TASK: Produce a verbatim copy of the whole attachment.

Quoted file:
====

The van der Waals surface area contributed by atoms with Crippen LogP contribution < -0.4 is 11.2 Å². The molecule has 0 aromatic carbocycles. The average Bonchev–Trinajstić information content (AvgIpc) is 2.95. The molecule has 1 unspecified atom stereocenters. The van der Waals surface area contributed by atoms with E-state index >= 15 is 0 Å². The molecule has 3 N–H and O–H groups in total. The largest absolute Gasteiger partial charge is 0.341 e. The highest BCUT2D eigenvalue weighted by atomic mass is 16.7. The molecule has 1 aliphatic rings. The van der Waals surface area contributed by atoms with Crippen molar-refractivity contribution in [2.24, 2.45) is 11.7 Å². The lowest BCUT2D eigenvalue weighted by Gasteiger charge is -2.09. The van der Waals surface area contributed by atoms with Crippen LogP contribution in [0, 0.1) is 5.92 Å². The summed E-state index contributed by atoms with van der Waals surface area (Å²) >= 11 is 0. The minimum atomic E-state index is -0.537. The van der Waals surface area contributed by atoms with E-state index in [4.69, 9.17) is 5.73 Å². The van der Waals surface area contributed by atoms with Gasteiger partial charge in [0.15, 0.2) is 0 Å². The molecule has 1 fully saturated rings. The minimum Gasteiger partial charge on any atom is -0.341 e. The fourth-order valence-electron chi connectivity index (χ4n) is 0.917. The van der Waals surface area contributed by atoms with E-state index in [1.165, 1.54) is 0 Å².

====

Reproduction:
The van der Waals surface area contributed by atoms with Crippen LogP contribution < -0.4 is 11.2 Å². The molecule has 0 aromatic carbocycles. The average Bonchev–Trinajstić information content (AvgIpc) is 2.95. The molecule has 1 unspecified atom stereocenters. The van der Waals surface area contributed by atoms with E-state index >= 15 is 0 Å². The molecule has 3 N–H and O–H groups in total. The largest absolute Gasteiger partial charge is 0.341 e. The highest BCUT2D eigenvalue weighted by atomic mass is 16.7. The molecule has 1 aliphatic rings. The van der Waals surface area contributed by atoms with Crippen molar-refractivity contribution in [2.24, 2.45) is 11.7 Å². The lowest BCUT2D eigenvalue weighted by Gasteiger charge is -2.09. The van der Waals surface area contributed by atoms with Crippen LogP contribution in [0, 0.1) is 5.92 Å². The summed E-state index contributed by atoms with van der Waals surface area (Å²) >= 11 is 0. The minimum atomic E-state index is -0.537. The van der Waals surface area contributed by atoms with E-state index in [4.69, 9.17) is 5.73 Å². The van der Waals surface area contributed by atoms with Gasteiger partial charge in [0.15, 0.2) is 0 Å². The molecule has 1 fully saturated rings. The minimum Gasteiger partial charge on any atom is -0.341 e. The fourth-order valence-electron chi connectivity index (χ4n) is 0.917. The van der Waals surface area contributed by atoms with E-state index in [1.165, 1.54) is 0 Å².